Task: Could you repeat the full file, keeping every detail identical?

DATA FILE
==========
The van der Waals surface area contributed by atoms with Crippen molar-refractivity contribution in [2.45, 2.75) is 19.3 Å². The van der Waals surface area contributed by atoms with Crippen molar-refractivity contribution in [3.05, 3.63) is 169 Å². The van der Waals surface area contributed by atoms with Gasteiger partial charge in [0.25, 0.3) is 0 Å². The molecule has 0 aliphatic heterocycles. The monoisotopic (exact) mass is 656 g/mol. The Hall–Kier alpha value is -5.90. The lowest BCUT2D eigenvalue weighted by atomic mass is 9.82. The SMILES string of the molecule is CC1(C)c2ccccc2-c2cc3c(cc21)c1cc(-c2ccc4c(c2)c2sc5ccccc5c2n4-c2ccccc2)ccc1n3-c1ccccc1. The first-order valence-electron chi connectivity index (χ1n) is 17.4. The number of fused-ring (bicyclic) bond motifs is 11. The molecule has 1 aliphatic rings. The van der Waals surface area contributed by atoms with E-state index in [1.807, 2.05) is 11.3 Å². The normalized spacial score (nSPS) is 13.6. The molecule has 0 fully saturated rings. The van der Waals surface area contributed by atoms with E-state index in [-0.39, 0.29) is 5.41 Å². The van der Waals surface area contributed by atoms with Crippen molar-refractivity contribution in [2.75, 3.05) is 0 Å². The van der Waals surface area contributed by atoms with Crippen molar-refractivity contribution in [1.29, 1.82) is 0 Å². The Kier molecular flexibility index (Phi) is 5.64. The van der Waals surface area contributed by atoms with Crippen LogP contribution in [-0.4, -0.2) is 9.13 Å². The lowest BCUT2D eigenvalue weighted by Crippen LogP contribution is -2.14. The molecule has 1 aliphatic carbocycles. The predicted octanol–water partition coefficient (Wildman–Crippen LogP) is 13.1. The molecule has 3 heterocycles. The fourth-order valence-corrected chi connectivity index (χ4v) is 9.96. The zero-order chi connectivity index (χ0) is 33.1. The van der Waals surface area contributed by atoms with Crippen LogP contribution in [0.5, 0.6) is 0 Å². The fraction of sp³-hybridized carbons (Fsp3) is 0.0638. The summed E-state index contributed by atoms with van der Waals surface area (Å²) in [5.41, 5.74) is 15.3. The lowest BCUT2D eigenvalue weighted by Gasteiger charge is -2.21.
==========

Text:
The van der Waals surface area contributed by atoms with Crippen molar-refractivity contribution in [2.45, 2.75) is 19.3 Å². The van der Waals surface area contributed by atoms with Crippen molar-refractivity contribution in [3.05, 3.63) is 169 Å². The van der Waals surface area contributed by atoms with Gasteiger partial charge in [0.25, 0.3) is 0 Å². The molecule has 0 aliphatic heterocycles. The monoisotopic (exact) mass is 656 g/mol. The Hall–Kier alpha value is -5.90. The lowest BCUT2D eigenvalue weighted by atomic mass is 9.82. The SMILES string of the molecule is CC1(C)c2ccccc2-c2cc3c(cc21)c1cc(-c2ccc4c(c2)c2sc5ccccc5c2n4-c2ccccc2)ccc1n3-c1ccccc1. The first-order valence-electron chi connectivity index (χ1n) is 17.4. The number of fused-ring (bicyclic) bond motifs is 11. The molecule has 1 aliphatic rings. The van der Waals surface area contributed by atoms with E-state index in [1.807, 2.05) is 11.3 Å². The normalized spacial score (nSPS) is 13.6. The molecule has 0 fully saturated rings. The van der Waals surface area contributed by atoms with E-state index in [-0.39, 0.29) is 5.41 Å². The van der Waals surface area contributed by atoms with Crippen molar-refractivity contribution in [2.75, 3.05) is 0 Å². The van der Waals surface area contributed by atoms with Crippen molar-refractivity contribution in [1.29, 1.82) is 0 Å². The Kier molecular flexibility index (Phi) is 5.64. The van der Waals surface area contributed by atoms with Crippen LogP contribution in [-0.4, -0.2) is 9.13 Å². The lowest BCUT2D eigenvalue weighted by Crippen LogP contribution is -2.14. The molecule has 1 aliphatic carbocycles. The predicted octanol–water partition coefficient (Wildman–Crippen LogP) is 13.1. The molecule has 3 heterocycles. The fourth-order valence-corrected chi connectivity index (χ4v) is 9.96. The zero-order chi connectivity index (χ0) is 33.1. The van der Waals surface area contributed by atoms with Crippen LogP contribution in [0.5, 0.6) is 0 Å². The fraction of sp³-hybridized carbons (Fsp3) is 0.0638. The summed E-state index contributed by atoms with van der Waals surface area (Å²) in [5.41, 5.74) is 15.3. The lowest BCUT2D eigenvalue weighted by Gasteiger charge is -2.21.